In the most recent and mathematically rigorous study to date determining whether Neanderthals contributed to the evolution of modern humans, a team of anthropologists examining the skulls of modern humans and Neanderthals as well as 11 existing species of non-human primates found strong evidence that Neanderthals differ so greatly from Homo sapiens as to constitute a different species.
The findings could potentially put to rest the decades-long debate between proponents of the regional continuity model of human origins, which maintains that Neanderthals are a subspecies of Homo sapiens which contributed significantly to the evolution of modern Europeans, and the single-origin model, which views Neanderthals as a separate, distinct species. The research will be published in the Proceedings of the National Academy of Sciences.
The scientists, led by Katerina Harvati of New York University, used a new technique known as geometric morphometrics to measure the degree of variation between and amongst living primate species, represented by over 1000 specimens.
The scientists measured 15 standard craniofacial landmarks on each of the skulls and used 3-D analysis to superimpose each one in order to measure their shape differences, irrespective of size. Random samples were chosen from each species and the differences between them were calculated 10,000 times, in order to simulate the sampling effects of the fossil record.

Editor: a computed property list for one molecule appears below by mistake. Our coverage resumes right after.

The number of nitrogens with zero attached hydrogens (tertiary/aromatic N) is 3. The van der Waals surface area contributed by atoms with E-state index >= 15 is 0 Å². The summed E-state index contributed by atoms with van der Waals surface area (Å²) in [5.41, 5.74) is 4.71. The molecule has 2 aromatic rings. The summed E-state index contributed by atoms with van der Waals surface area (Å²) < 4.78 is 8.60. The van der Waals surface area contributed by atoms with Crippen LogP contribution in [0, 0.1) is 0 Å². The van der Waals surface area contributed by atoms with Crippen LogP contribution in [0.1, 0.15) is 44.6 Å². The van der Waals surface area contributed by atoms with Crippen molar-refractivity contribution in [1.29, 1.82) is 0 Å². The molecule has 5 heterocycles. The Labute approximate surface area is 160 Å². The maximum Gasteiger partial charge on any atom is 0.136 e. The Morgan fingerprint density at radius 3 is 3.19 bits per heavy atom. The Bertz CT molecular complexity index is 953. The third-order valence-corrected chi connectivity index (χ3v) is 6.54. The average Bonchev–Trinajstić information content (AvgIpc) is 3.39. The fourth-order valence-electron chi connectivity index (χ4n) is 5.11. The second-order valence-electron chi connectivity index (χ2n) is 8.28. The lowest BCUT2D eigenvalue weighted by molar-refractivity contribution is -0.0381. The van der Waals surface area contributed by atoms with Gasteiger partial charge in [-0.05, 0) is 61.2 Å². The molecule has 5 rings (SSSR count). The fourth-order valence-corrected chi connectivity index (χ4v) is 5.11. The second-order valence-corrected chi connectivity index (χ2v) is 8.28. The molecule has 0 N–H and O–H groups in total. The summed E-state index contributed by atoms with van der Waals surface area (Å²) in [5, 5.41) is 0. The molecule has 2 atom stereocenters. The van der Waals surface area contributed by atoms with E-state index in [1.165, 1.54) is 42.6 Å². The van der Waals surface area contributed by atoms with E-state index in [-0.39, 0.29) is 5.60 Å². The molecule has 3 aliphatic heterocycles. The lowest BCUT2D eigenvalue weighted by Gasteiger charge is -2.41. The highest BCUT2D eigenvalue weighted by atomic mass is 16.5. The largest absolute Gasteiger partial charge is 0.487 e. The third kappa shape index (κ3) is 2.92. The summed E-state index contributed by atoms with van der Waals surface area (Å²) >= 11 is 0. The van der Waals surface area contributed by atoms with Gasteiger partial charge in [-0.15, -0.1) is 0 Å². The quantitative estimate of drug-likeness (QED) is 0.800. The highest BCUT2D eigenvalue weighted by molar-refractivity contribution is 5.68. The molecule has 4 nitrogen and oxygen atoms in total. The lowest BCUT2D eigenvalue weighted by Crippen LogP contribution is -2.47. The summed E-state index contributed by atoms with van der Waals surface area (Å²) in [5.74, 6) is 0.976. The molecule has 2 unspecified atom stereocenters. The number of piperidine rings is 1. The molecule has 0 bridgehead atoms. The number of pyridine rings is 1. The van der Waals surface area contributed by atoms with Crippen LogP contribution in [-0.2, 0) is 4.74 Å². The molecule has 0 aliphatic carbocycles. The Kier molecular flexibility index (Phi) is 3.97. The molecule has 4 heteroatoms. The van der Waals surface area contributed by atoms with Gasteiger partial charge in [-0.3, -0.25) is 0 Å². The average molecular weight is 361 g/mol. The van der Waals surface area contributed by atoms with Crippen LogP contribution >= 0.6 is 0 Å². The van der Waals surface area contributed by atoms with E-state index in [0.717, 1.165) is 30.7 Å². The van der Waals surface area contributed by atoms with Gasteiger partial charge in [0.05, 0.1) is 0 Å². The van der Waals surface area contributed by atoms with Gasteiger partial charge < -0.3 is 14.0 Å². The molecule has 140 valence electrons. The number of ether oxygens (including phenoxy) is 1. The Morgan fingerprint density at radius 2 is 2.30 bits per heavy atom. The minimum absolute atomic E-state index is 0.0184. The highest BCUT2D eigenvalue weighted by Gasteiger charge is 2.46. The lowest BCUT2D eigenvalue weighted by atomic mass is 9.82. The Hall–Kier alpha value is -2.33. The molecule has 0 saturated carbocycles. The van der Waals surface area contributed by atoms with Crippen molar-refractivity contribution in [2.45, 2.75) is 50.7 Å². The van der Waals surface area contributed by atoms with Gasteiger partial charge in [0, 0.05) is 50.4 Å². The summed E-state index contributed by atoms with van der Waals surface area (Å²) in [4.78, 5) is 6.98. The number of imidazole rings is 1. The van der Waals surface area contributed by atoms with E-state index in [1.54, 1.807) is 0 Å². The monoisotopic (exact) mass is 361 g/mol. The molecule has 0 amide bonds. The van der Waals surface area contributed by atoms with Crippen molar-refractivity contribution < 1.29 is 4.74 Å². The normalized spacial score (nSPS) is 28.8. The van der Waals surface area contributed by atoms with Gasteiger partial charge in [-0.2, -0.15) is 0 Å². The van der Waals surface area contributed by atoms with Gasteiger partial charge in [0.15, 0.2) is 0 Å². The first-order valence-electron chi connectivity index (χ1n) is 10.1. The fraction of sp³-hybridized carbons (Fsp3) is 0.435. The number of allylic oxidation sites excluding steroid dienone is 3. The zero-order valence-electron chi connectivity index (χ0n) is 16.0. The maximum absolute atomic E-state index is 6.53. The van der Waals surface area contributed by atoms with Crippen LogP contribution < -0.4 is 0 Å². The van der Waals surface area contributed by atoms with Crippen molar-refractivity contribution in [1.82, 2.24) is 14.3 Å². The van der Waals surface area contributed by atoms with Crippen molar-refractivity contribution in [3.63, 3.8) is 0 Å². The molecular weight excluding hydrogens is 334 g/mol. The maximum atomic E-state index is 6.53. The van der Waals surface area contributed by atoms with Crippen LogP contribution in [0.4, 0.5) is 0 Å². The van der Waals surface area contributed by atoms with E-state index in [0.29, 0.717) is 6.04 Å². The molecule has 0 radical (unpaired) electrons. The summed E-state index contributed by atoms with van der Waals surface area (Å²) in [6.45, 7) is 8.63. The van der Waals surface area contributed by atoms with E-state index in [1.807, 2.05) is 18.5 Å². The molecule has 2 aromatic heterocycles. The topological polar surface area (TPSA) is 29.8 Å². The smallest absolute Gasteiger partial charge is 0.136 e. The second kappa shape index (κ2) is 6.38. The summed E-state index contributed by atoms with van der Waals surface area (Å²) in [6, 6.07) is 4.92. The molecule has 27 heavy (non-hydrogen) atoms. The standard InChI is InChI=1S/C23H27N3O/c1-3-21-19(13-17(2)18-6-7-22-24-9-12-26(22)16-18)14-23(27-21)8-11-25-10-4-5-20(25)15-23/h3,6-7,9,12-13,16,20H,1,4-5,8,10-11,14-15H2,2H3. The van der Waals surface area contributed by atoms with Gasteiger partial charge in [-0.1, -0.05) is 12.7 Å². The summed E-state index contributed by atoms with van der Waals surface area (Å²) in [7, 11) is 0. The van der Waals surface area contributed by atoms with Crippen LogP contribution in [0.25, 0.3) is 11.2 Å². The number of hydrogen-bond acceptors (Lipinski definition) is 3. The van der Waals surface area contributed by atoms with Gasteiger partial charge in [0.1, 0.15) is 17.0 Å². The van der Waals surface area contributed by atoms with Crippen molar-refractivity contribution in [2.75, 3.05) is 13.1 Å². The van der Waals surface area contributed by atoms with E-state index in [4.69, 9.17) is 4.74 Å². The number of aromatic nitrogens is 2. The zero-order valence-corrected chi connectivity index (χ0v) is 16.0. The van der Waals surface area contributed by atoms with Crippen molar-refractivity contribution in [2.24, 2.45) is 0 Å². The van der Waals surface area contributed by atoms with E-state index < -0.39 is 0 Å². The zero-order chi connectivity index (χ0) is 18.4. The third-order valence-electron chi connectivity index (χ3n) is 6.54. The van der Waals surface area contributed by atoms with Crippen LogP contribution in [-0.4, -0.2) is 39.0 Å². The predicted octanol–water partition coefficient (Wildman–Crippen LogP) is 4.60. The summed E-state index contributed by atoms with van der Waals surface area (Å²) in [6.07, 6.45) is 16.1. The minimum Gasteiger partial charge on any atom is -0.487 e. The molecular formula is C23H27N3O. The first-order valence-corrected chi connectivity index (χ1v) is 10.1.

The data used included Neanderthal fossils , Upper Paleolithic European modern human fossils, and recent human populations, as well as data from living African apes and Old World Monkeys.
"Our motivation was to devise a quantitative method to determine what degree of difference justified classifying specimens as different species," said Harvati. "The only way we could effectively do this was to examine the skeletal morphology of living species today and come up with models.
From these data, we were able to determine how much variation living primate species generally accommodate, as well as measure how different two primate species that are closely related can be."
The study found that the differences measured between modern humans and Neanderthals were significantly greater than those found between subspecies or populations of the other species studied.
The data also showed that the difference between Neanderthals and modern humans was as great or greater than that found between closely related primate species.
Among the species of existing primates included in the study were gorillas and chimpanzees, which are known to be the closest relatives to humans, as well as mandrills, macaques and baboons, who represent a greater degree of geographic and ecological diversity. As a result, Harvati's team's study constitutes the most extensive inter- and intra-species comparison of primate evolution ever recorded.
"What the data give us is a robust analysis of a widely representative sample of primates, and provides the most concrete evidence to date that Neanderthals are indeed a separate species within the genus Homo," Harvati added.
The PNAS paper, entitled "Neanderthal taxonomy reconsidered: Implications of 3D primate models of intra- and interspecific differences," was co-authored by Stephen R. Frost of New York College of Osteopathic Medicine at the New York Institute of Technology and Kieran P. McNulty of Baylor University, and will be available on their website the week of January 26-30, 2004.
New York University
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